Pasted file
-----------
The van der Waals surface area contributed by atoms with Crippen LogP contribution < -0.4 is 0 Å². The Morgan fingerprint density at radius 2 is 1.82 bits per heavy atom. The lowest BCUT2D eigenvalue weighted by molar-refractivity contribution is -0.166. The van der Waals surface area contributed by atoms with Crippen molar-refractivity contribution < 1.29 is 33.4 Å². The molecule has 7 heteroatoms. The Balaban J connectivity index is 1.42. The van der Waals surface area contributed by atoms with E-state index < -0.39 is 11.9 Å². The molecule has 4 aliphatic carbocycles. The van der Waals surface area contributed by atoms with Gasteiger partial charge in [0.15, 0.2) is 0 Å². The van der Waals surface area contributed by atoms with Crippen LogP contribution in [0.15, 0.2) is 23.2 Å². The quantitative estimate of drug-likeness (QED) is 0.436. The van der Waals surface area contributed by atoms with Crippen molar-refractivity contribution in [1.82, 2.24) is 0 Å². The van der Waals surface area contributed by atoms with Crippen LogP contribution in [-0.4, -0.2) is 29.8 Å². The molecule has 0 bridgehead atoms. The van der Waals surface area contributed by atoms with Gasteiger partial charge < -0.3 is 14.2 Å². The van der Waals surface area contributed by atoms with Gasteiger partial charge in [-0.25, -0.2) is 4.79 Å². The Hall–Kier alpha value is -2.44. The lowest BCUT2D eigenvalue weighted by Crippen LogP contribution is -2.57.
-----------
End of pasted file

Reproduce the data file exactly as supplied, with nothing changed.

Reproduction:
The van der Waals surface area contributed by atoms with Crippen LogP contribution < -0.4 is 0 Å². The Morgan fingerprint density at radius 2 is 1.82 bits per heavy atom. The lowest BCUT2D eigenvalue weighted by molar-refractivity contribution is -0.166. The van der Waals surface area contributed by atoms with Crippen molar-refractivity contribution < 1.29 is 33.4 Å². The molecule has 7 heteroatoms. The Balaban J connectivity index is 1.42. The van der Waals surface area contributed by atoms with E-state index < -0.39 is 11.9 Å². The molecule has 4 aliphatic carbocycles. The van der Waals surface area contributed by atoms with Gasteiger partial charge in [0.15, 0.2) is 0 Å². The van der Waals surface area contributed by atoms with Crippen LogP contribution in [0.15, 0.2) is 23.2 Å². The quantitative estimate of drug-likeness (QED) is 0.436. The van der Waals surface area contributed by atoms with Crippen molar-refractivity contribution in [1.82, 2.24) is 0 Å². The van der Waals surface area contributed by atoms with Crippen LogP contribution in [-0.4, -0.2) is 29.8 Å². The molecule has 0 bridgehead atoms. The van der Waals surface area contributed by atoms with Gasteiger partial charge < -0.3 is 14.2 Å². The van der Waals surface area contributed by atoms with Gasteiger partial charge in [-0.25, -0.2) is 4.79 Å². The Hall–Kier alpha value is -2.44. The lowest BCUT2D eigenvalue weighted by Crippen LogP contribution is -2.57.